- “Foreign enterprises including Nokia, Ericsson, Qualcomm and Intel have been deeply involved in the experiment of the technologies, and China’s 5G is ready for commercial use thanks to the joint efforts from various parties, according to the MIIT.”
Get smart: Despite what the Chinese government says, we don’t expect to see many foreign players in China’s 5G networks.
Get smarter: These PR efforts, meant to look like China is welcoming foreign companies with open arms, grate against the recent announcement of the “unreliable entities list” and the investigation into FedEx.
At best Chinese authorities are sending companies mixed messages – at worst they are making them more nervous. Neither is great for the business environment.
4.Central government clarifies education spending responsibilities
On Monday, the State Council General Office issued a new plan to clarify the relative education spending responsibilities of central and local governments.
Going forward,provincial-level governments will be split into five groups, all with different spending responsibilities:
- Group 1 consists of 12 relatively poor provinces, which will be responsible for 20% of spending related to compulsory education; the central government will pay for the remaining 80%.
- Group 2 consists of 10 provinces, which will be responsible for 40% of spending related to compulsory education; the central government will pay for the remaining 60%.
- Groups 3-5 consistof the remaining provinces, as well as five sub-provincial cities; in these areas local governments will split the compulsory education bill 50-50 with the central government.
Why it matters: These are all part of ongoing fiscal reforms, which attempt to better rationalize spending between central and local governments. If the government can succeed in these reforms, it could go a long way to ensuring the fiscal sustainability of local governments.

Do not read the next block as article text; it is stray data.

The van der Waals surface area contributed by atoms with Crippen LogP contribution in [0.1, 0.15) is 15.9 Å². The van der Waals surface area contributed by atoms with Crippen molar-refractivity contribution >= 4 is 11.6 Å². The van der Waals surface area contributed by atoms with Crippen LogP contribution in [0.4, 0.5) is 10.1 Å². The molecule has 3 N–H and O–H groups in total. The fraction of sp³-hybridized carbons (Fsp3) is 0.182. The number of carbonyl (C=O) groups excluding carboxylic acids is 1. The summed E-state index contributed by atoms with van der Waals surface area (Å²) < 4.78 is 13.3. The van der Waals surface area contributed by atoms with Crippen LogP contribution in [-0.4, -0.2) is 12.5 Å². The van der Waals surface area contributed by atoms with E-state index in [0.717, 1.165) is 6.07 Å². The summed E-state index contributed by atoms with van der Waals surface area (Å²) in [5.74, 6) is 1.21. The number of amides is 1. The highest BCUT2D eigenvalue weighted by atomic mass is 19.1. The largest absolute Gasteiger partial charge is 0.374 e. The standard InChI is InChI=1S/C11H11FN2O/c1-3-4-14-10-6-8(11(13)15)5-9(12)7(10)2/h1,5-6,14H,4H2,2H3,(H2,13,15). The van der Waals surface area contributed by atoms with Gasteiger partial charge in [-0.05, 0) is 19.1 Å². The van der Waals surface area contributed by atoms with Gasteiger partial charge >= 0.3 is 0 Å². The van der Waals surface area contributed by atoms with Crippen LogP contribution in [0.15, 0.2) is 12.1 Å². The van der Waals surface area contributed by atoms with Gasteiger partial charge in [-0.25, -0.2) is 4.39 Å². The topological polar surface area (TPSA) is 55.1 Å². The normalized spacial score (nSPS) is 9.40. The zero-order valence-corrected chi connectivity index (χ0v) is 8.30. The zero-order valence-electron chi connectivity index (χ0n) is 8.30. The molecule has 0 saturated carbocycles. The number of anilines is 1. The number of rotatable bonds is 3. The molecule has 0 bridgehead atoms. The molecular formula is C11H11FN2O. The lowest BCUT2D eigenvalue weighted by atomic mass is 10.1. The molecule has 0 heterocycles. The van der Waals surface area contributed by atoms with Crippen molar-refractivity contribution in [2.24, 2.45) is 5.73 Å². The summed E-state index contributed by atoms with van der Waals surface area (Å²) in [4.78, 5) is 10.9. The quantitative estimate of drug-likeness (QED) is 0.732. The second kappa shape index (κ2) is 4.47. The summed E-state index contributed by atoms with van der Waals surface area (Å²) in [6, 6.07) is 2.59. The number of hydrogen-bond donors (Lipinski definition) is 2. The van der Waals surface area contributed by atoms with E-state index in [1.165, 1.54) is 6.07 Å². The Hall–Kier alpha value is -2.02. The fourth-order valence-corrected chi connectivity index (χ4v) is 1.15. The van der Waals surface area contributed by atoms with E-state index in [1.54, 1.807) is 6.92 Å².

What to watch: The central government is currently drafting spending plans across a range of different areas (see yesterday’s Tip Sheet), so we should see more of these in the coming months.
Xinhua: Reform plan on gov’t responsibilities for education expenditure unveiled
5.Xi Jinping tells everyone to sort their trash
On Monday, Xi Jinping urged the Chinese people to get in the habit of sorting their garbage (Xinhua):
- “Garbage classification is related to the people’s living environment and the economical use of resources. It is also an important embodiment of the level of civic-mindedness.”
- “Extensive education and guidance should be carried out to make the people realize the importance and necessity of garbage sorting,”
According to State Council guidelines, garbage sorting systems will be implemented in 46 cities by 2020 and nationwide by 2025.
Some context: This might seem like an oddly trivial use of the paramount leader’s time, but waste management is something of a personal crusade for Xi. China’s 2017 decision to stop importing 24 kinds of waste from abroad was rumored to have come directly from the Big Man himself.
Get smart: It’s an admirable sentiment, but we wonder how widely it will catch on. Apart from building public recycling infrastructure where there was none before, Xi will have to convince more than a billion people to change their entrenched lifestyle habits. Not an easy task.